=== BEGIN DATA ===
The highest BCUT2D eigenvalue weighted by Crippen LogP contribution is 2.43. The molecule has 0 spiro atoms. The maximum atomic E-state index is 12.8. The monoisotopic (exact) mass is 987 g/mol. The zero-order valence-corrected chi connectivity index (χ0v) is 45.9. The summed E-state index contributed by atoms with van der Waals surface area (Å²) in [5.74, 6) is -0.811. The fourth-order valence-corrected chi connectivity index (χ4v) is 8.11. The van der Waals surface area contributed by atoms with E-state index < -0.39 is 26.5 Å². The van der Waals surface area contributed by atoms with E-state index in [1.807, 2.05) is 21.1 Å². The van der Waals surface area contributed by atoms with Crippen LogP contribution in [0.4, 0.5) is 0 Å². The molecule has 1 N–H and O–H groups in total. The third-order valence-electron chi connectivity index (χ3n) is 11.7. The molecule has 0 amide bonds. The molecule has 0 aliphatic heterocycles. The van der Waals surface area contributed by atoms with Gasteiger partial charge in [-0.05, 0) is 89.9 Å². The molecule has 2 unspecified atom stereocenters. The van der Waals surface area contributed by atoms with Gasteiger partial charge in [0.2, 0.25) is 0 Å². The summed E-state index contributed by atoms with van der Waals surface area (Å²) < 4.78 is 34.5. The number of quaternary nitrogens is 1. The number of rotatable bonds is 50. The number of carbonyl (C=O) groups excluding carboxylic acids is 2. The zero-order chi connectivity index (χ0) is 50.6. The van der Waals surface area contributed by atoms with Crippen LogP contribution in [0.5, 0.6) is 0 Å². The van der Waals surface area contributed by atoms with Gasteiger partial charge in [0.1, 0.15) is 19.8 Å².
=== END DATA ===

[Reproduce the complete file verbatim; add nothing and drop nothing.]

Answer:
The highest BCUT2D eigenvalue weighted by Crippen LogP contribution is 2.43. The molecule has 0 spiro atoms. The maximum atomic E-state index is 12.8. The monoisotopic (exact) mass is 987 g/mol. The zero-order valence-corrected chi connectivity index (χ0v) is 45.9. The summed E-state index contributed by atoms with van der Waals surface area (Å²) in [5.74, 6) is -0.811. The fourth-order valence-corrected chi connectivity index (χ4v) is 8.11. The van der Waals surface area contributed by atoms with E-state index < -0.39 is 26.5 Å². The van der Waals surface area contributed by atoms with E-state index in [1.807, 2.05) is 21.1 Å². The van der Waals surface area contributed by atoms with Crippen LogP contribution in [0.4, 0.5) is 0 Å². The molecule has 1 N–H and O–H groups in total. The third-order valence-electron chi connectivity index (χ3n) is 11.7. The molecule has 0 amide bonds. The molecule has 0 aliphatic heterocycles. The van der Waals surface area contributed by atoms with Gasteiger partial charge in [-0.05, 0) is 89.9 Å². The molecule has 2 unspecified atom stereocenters. The van der Waals surface area contributed by atoms with Gasteiger partial charge in [0.2, 0.25) is 0 Å². The summed E-state index contributed by atoms with van der Waals surface area (Å²) < 4.78 is 34.5. The number of quaternary nitrogens is 1. The number of rotatable bonds is 50. The number of carbonyl (C=O) groups excluding carboxylic acids is 2. The zero-order chi connectivity index (χ0) is 50.6. The van der Waals surface area contributed by atoms with Crippen LogP contribution in [0.5, 0.6) is 0 Å². The van der Waals surface area contributed by atoms with Gasteiger partial charge in [0.1, 0.15) is 19.8 Å².